Any time a campaign releases a long, colorful booklet describing a series of proposals about a topic, you know the candidate is getting serious about something. Often, these releases are read by virtually nobody and intended more for the presentation than the content.
Michaud’s jobs plan is no exception.
In his case, perusing the content reveals a laundry list of liberal proposals that have been recycled in this state for decades. Increase the amount of local food purchased by Maine schools? Check, recycled from the Libby Mitchell plan. Spend state money on propping up renewable energy? That was in Libby’s plan, too — and in President Obama’s. Ask him how well it worked out for Solyndra. Increase bond spending? Yup, that was there four years ago as well.
Some of Michaud’s other proposals are slightly more original. For example, on education, he proposes giving away the sophomore year of college education for free. According to his own estimates, this would cost $15.1 million annually, and he provides us with no clue as to how he would pay for it. Proposing new education spending when Augusta has never met the 55 percent threshold of funding for K-12 education required by law seems reckless, especially when you don’t say where the money’s coming from.
Moreover, this plan is not particularly bold. Other governors are doing far more for education. In Tennessee, for example, Gov. Bill Haslam has proposed making college tuition free at all of the state’s community colleges across the board. Unlike Michaud, he has offered a specific funding mechanism to do so: the state lottery. That type of specific, bold reform is what Maine needs in other areas as well as education.
Michaud isn’t offering that. Instead, he’s offering the usual liberal solution: more spending without a source. That’s his proposal to help small businesses as well: increase funding of various grants to help them get started. It’s not a bad idea, but if it’s viable, it should be fully funded through the general fund, not offered as part of a bond package that would be difficult to maneuver through the Legislature. It’s also not a new idea, and Michaud’s document should have included analysis of how effective these programs have been at the federal level and in other states.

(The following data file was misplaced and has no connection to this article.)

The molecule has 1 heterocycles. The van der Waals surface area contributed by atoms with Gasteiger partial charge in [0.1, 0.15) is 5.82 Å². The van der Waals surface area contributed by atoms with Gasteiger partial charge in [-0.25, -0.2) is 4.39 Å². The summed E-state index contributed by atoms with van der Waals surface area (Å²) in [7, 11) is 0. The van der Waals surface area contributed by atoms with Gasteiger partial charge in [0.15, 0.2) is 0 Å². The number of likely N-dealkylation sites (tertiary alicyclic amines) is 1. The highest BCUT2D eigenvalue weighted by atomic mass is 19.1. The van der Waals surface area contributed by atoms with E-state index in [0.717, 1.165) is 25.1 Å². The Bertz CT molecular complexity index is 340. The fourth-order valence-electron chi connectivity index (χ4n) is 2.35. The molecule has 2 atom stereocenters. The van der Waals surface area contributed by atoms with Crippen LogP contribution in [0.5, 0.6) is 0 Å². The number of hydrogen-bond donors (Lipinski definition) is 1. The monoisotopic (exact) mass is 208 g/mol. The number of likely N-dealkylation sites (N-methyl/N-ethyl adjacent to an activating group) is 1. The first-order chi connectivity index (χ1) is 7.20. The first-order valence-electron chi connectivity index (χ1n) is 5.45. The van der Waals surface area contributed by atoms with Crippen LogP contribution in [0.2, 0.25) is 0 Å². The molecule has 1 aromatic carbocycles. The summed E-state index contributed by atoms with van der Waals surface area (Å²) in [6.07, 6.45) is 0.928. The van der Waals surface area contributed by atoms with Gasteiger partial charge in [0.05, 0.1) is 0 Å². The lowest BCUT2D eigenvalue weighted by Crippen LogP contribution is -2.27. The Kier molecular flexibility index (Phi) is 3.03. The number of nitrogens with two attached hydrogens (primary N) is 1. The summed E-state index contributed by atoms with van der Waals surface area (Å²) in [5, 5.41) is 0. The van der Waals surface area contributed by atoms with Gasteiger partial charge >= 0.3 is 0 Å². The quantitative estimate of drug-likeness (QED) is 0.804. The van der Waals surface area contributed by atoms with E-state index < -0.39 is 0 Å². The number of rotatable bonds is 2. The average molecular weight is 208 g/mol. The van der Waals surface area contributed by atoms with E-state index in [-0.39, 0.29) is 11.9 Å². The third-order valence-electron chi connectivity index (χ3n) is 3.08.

Another element of Michaud’s plan is to boost Maine exports. He wants to create a domestic version of the Maine International Trade Center, which he praises to the hilt — as well he should. The MITC is an example of a successful public-private partnership that costs the state very little while producing much. It’s exactly the sort of program the government should be doing, and expanding their mission makes sense.
However, in Michaud’s case, it’s hard to take his praise of MITC at face value. Not only does he have no firsthand experience with running a business, in his political career he’s made a point of opposing free trade. He’s consistently opposed NAFTA, claiming it costs American jobs, and done everything he could to derail it. He’s also again and again supported protectionist “Buy America” provisions for federal spending. These types of provisions make it harder for American businesses to compete abroad, as they encourage other countries to enact the same types of protectionist policies and end up costing American taxpayers money.
As a member of the Obscure Caucus in Congress, Michaud’s views on free trade mattered very little. As governor, they matter very much. From Angus King to Paul LePage, governors have taken trips abroad to help Maine businesses overseas. Governors very often serve as trade ambassadors on behalf of their states, but with Michaud opposing free trade, it’s reasonable to question his commitment to this vital task. If he ends up expanding domestic exports by small businesses while reducing international exports by larger ones, it could well be a net loss to the state.
This state needs to meet its current commitments before spending new money. Let’s meet the 55 percent threshold before giving away free college education. Let’s get people off the waitlists for medical care before expanding Medicaid. Let’s cut energy subsidies and open the market, not create new ones.
We need bold, new ideas to grow our economy, not the same old laundry list of proposals repackaged into a shiny new PDF.
Note: This post was originally published here on bangordailynews.com.